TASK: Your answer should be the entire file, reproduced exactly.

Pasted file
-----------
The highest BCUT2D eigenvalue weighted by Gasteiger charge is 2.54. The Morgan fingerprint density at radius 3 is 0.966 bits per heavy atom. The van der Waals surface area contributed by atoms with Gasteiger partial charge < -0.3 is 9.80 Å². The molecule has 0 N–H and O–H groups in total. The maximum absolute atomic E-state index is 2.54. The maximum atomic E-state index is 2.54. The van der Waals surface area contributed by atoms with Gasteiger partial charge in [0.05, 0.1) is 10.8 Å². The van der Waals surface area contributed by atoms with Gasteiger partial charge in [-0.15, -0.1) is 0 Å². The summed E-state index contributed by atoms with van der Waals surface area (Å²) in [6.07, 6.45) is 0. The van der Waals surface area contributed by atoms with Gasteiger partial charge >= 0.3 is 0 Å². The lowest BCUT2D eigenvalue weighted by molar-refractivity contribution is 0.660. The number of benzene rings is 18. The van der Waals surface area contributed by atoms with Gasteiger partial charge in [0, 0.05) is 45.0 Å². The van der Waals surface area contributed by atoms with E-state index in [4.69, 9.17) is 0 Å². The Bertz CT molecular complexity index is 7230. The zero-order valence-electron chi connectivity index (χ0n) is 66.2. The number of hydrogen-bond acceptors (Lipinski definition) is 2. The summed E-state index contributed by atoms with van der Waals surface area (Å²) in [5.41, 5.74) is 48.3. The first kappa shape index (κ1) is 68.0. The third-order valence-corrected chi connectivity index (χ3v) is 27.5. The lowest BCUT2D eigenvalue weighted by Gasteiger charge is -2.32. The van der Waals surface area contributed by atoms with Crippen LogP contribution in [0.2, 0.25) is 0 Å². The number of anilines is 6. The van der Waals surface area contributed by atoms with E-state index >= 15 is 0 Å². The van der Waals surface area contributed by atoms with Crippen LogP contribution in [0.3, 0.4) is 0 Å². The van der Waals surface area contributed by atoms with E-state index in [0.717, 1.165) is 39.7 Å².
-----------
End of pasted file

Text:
The highest BCUT2D eigenvalue weighted by Gasteiger charge is 2.54. The Morgan fingerprint density at radius 3 is 0.966 bits per heavy atom. The van der Waals surface area contributed by atoms with Gasteiger partial charge < -0.3 is 9.80 Å². The molecule has 0 N–H and O–H groups in total. The maximum absolute atomic E-state index is 2.54. The maximum atomic E-state index is 2.54. The van der Waals surface area contributed by atoms with Gasteiger partial charge in [0.05, 0.1) is 10.8 Å². The van der Waals surface area contributed by atoms with Gasteiger partial charge in [-0.15, -0.1) is 0 Å². The summed E-state index contributed by atoms with van der Waals surface area (Å²) in [6.07, 6.45) is 0. The van der Waals surface area contributed by atoms with Gasteiger partial charge >= 0.3 is 0 Å². The lowest BCUT2D eigenvalue weighted by molar-refractivity contribution is 0.660. The number of benzene rings is 18. The van der Waals surface area contributed by atoms with Gasteiger partial charge in [0, 0.05) is 45.0 Å². The van der Waals surface area contributed by atoms with E-state index in [4.69, 9.17) is 0 Å². The Bertz CT molecular complexity index is 7230. The zero-order valence-electron chi connectivity index (χ0n) is 66.2. The number of hydrogen-bond acceptors (Lipinski definition) is 2. The summed E-state index contributed by atoms with van der Waals surface area (Å²) in [5.41, 5.74) is 48.3. The first kappa shape index (κ1) is 68.0. The third-order valence-corrected chi connectivity index (χ3v) is 27.5. The lowest BCUT2D eigenvalue weighted by Gasteiger charge is -2.32. The van der Waals surface area contributed by atoms with Crippen LogP contribution in [0.2, 0.25) is 0 Å². The number of anilines is 6. The van der Waals surface area contributed by atoms with E-state index >= 15 is 0 Å². The van der Waals surface area contributed by atoms with Crippen LogP contribution in [0.3, 0.4) is 0 Å². The van der Waals surface area contributed by atoms with E-state index in [0.717, 1.165) is 39.7 Å².